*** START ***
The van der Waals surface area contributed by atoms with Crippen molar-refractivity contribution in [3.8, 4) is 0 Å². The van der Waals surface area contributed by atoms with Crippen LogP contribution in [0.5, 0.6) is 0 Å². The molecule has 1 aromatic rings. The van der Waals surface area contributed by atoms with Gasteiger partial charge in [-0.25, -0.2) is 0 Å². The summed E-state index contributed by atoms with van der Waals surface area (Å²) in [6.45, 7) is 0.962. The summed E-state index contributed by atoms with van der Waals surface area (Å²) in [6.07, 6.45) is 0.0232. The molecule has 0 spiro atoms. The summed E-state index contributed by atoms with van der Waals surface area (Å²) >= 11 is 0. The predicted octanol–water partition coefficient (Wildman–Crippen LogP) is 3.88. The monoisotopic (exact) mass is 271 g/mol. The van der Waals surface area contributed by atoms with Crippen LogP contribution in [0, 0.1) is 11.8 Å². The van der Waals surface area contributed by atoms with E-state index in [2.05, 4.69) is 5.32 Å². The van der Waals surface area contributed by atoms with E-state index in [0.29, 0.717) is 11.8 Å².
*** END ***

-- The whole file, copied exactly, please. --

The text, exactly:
The van der Waals surface area contributed by atoms with Crippen molar-refractivity contribution in [3.8, 4) is 0 Å². The van der Waals surface area contributed by atoms with Crippen LogP contribution in [0.5, 0.6) is 0 Å². The molecule has 1 aromatic rings. The van der Waals surface area contributed by atoms with Gasteiger partial charge in [-0.25, -0.2) is 0 Å². The summed E-state index contributed by atoms with van der Waals surface area (Å²) in [6.45, 7) is 0.962. The summed E-state index contributed by atoms with van der Waals surface area (Å²) in [6.07, 6.45) is 0.0232. The molecule has 0 spiro atoms. The summed E-state index contributed by atoms with van der Waals surface area (Å²) >= 11 is 0. The predicted octanol–water partition coefficient (Wildman–Crippen LogP) is 3.88. The monoisotopic (exact) mass is 271 g/mol. The van der Waals surface area contributed by atoms with Crippen LogP contribution in [0, 0.1) is 11.8 Å². The van der Waals surface area contributed by atoms with E-state index in [2.05, 4.69) is 5.32 Å². The van der Waals surface area contributed by atoms with E-state index in [0.29, 0.717) is 11.8 Å².